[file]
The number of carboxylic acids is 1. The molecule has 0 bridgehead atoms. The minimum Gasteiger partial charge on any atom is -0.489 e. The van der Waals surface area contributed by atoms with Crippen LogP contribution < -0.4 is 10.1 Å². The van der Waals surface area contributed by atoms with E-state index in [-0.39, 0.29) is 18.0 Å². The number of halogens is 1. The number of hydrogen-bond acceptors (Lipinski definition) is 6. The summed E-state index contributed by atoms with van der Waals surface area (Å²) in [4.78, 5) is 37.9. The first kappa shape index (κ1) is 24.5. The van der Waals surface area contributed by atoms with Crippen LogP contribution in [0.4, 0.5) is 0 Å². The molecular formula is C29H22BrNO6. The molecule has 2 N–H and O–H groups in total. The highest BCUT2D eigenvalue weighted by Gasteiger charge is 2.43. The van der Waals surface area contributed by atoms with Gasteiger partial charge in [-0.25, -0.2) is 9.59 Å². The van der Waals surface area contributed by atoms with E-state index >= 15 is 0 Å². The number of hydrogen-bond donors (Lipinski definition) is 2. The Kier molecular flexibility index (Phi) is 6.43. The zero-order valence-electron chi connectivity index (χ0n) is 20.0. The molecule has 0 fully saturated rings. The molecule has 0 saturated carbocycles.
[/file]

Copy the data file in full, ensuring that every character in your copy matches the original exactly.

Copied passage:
The number of carboxylic acids is 1. The molecule has 0 bridgehead atoms. The minimum Gasteiger partial charge on any atom is -0.489 e. The van der Waals surface area contributed by atoms with Crippen LogP contribution < -0.4 is 10.1 Å². The van der Waals surface area contributed by atoms with E-state index in [-0.39, 0.29) is 18.0 Å². The number of halogens is 1. The number of hydrogen-bond acceptors (Lipinski definition) is 6. The summed E-state index contributed by atoms with van der Waals surface area (Å²) in [4.78, 5) is 37.9. The first kappa shape index (κ1) is 24.5. The van der Waals surface area contributed by atoms with Crippen LogP contribution in [0.4, 0.5) is 0 Å². The molecular formula is C29H22BrNO6. The molecule has 2 N–H and O–H groups in total. The highest BCUT2D eigenvalue weighted by Gasteiger charge is 2.43. The van der Waals surface area contributed by atoms with Gasteiger partial charge in [-0.25, -0.2) is 9.59 Å². The van der Waals surface area contributed by atoms with E-state index >= 15 is 0 Å². The number of hydrogen-bond donors (Lipinski definition) is 2. The Kier molecular flexibility index (Phi) is 6.43. The zero-order valence-electron chi connectivity index (χ0n) is 20.0. The molecule has 0 fully saturated rings. The molecule has 0 saturated carbocycles.